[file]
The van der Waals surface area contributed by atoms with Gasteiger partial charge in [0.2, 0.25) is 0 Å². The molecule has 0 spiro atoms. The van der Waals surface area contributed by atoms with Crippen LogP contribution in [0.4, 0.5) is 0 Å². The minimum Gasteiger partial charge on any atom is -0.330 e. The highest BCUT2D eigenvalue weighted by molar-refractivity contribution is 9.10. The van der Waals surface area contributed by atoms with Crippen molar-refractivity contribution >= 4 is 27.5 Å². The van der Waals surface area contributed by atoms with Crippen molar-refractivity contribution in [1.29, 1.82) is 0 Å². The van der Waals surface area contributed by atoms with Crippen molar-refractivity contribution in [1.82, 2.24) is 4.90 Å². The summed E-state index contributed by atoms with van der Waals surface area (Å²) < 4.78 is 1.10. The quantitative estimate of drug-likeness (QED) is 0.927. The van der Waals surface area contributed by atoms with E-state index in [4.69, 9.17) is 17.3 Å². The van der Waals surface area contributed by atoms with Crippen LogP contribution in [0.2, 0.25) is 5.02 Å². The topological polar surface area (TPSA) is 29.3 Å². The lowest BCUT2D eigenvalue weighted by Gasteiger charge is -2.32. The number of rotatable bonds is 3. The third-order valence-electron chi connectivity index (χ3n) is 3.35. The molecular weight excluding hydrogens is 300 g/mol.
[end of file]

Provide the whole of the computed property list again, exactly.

The van der Waals surface area contributed by atoms with Gasteiger partial charge in [0.2, 0.25) is 0 Å². The molecule has 0 spiro atoms. The van der Waals surface area contributed by atoms with Crippen LogP contribution in [0.4, 0.5) is 0 Å². The minimum Gasteiger partial charge on any atom is -0.330 e. The highest BCUT2D eigenvalue weighted by molar-refractivity contribution is 9.10. The van der Waals surface area contributed by atoms with Crippen molar-refractivity contribution >= 4 is 27.5 Å². The van der Waals surface area contributed by atoms with Crippen molar-refractivity contribution in [1.29, 1.82) is 0 Å². The van der Waals surface area contributed by atoms with Crippen molar-refractivity contribution in [1.82, 2.24) is 4.90 Å². The summed E-state index contributed by atoms with van der Waals surface area (Å²) < 4.78 is 1.10. The quantitative estimate of drug-likeness (QED) is 0.927. The van der Waals surface area contributed by atoms with E-state index in [4.69, 9.17) is 17.3 Å². The van der Waals surface area contributed by atoms with Crippen LogP contribution in [0.2, 0.25) is 5.02 Å². The topological polar surface area (TPSA) is 29.3 Å². The lowest BCUT2D eigenvalue weighted by Gasteiger charge is -2.32. The number of rotatable bonds is 3. The third-order valence-electron chi connectivity index (χ3n) is 3.35. The molecular weight excluding hydrogens is 300 g/mol.